Thursday, November 18, 2010

Planning for Later

I read blogs about bloggers. These bloggers have made a living blogging, which impresses the heck out of me. They write tight as a tick, spit out bullets like firecrackers, and bleed personality all over the screen. They combine creativity and business savvy in one package, and they make me green with envy.

So when one blogger at Problogger said he followed the advice of his multimillionaire uncle, I leaned forward in my chair. "You must always have a short-term source of income that pays the bills, two medium-term projects that supplement the income, and one long-term project that’s a year away from fruition. Always."

As much as I'd love to plagiarize that idea as my own, I didn't. However, over two decades as a loan/grant/financial person with the Feds reminded me that every business has short term, mid term and long term goals, which includes various methods of bringing in a dollar. It's called diversification.

"Don't put all your eggs in one basket" is a very elementary way of looking at it, but there's a creative message in here, too. That long term project is your heart. Just because you have to write tech pieces, columns, interviews, book reviews and features to pay the rent, doesn't mean you toss your dreams.

Personally, my example of this lesson would be:

-SHORT TERM- Write articles and editorials for immediate income.
-MID TERM - Seek larger markets for my income, expand my brand, write a nonfiction book or sequel to The Shy Writer: An Introvert's Guide to Writing Success
-LONG TERM - Publish my mystery novels.

Your goals might include non-writing ones:

-SHORT TERM - Work job and save ten percent for later, when you hope to jump ship and become a fulltime writer. Develop a blog. Take a creative writingn class at the university. Attend a conference.
-MID TERM - Publish in two markets a month. Blog five times a week. Write the first novel.
-LONG TERM - Quit the job. Earn $ xx per month. Publish the novel.

If you operated a business, you'd have goals for this month, this year, two years and five years from now. You are a business if someone pays you for your words. And diversity is key to being a viable business. With diligence, your mid term goals start becoming your short term, and your long term goal becomes more achieveable. You create more goals to fill in after those you accomplished. Oh my gosh, you realize you've become a writer with an honest-to-goodness income, a solid foundation, and a brand.

And it all started with a plan.


Linda Formichelli said...

Great post, Hope! I'm terrible about having goals...I just kind of float along and everything always turns out okay. But I love the idea of having bigger, longer-term goals to round out my "gotta make income now!" mindset. said...

Great post! Glad you're continuing to help people reach their goal of Writing Well.

Hope Clark said...

For some reason we are afraid to plan. Sometimes I wonder if we're afraid to place yet another obstacle before us, even it's of our own choosing. But it sure helps you focus to plan. In hindsight it's so productive.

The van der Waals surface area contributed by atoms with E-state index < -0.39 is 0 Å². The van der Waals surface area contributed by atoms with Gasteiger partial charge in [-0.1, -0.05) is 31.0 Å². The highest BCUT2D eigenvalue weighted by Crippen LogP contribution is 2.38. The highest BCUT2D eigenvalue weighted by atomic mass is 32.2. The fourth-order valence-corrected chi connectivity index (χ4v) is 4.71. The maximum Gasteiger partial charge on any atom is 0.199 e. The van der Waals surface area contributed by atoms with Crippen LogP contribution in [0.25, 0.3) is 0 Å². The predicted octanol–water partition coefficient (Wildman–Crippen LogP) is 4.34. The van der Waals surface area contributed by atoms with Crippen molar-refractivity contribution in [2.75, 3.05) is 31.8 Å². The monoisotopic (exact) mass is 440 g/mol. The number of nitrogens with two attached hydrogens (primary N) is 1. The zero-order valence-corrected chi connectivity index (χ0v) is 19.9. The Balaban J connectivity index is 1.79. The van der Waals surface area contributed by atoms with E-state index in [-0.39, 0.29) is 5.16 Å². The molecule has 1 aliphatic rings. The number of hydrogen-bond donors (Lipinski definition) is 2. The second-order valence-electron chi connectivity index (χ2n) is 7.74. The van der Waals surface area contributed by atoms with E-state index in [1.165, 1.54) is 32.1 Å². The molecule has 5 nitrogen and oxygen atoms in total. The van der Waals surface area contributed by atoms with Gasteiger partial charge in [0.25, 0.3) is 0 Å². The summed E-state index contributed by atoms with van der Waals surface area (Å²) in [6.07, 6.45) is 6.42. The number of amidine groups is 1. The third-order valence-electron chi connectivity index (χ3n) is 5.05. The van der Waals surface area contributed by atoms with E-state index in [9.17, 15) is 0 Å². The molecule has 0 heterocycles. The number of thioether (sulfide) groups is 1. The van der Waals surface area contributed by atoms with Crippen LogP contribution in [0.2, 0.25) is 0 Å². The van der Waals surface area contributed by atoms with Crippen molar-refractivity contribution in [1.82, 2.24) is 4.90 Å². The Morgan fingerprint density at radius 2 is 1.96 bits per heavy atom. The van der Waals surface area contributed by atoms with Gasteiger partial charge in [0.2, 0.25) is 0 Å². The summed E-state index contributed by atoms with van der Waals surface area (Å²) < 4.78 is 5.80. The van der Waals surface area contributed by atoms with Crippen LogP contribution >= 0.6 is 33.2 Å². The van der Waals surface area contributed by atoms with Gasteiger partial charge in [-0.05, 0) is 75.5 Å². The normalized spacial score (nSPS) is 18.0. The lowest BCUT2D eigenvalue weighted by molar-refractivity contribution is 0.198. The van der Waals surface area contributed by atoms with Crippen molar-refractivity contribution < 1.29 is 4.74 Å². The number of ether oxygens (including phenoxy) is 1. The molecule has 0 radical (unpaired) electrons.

Laura Townshend said...

I read this article, too. It resonates much wisdom. You're right about how corporations plan -- I think some of us forget that we are self employed...we are our brand...and we deserve putting the effort and time back into ourselves.

Thanks for the post and you are right on, as usual!

Linda Wisniewski said...

I like this way of looking at a writing career. I have all three types of writing going at once, and need to prioritize them and/or assign appropriate times for each.

J.A. Souders said...

This is a wonderful post! And gave me just the push I needed to start submitting those short stories that are festering on my hard drive, while my agent works her butt off subbing my novels. Thank you!

John Wiswell said...

Never thought of breaking it down into three time brackets like that. That's interesting. Food for thought.

Anonymous said...

I just saw the title of your book and became highly irritated. Being an introvert doesn't mean that a person is shy. People need to do more research before they decide to place labels. You might want to check out the Introvert Advantage if you decide to write more on the topic.

Hope Clark said...

Dear Anonymous-

If you cracked the book, you might see I preach just what you said - no, I rant about it. If you saw me in person about this topic, I'd be considered fanatical about it. There's an entire section on labels. An old adage comes to mind, "Don't judge a book by its cover." What do you think?

Joan Dempsey, Literary Living said...

Hi Hope, thanks for this! Since I finished my MFA I've been writing "writing life contracts" for myself every 6 months. They're like mini-business plans that include goals for writing, reading, the business of writing, life-balance stuff, etc. 3 writing friends and I share these and then hold each other accountable every month and do a 6-month review at the end of each contract. We'll be using this in the Literary Living program (, too - it's a great way to set goals and measure progress and I like the idea of a short-, medium- & long-term focus. Thanks for sharing the idea!

Kristi's Book Nook said...

Wow! You really laid it down on this one. I put my goals together at the beginning of the year and the only one that I didn't succeed in is being published locally. Now, the good news is I queried, they wanted the article, just have not heard anything yet. It could still happen by the end of this year. Thanks.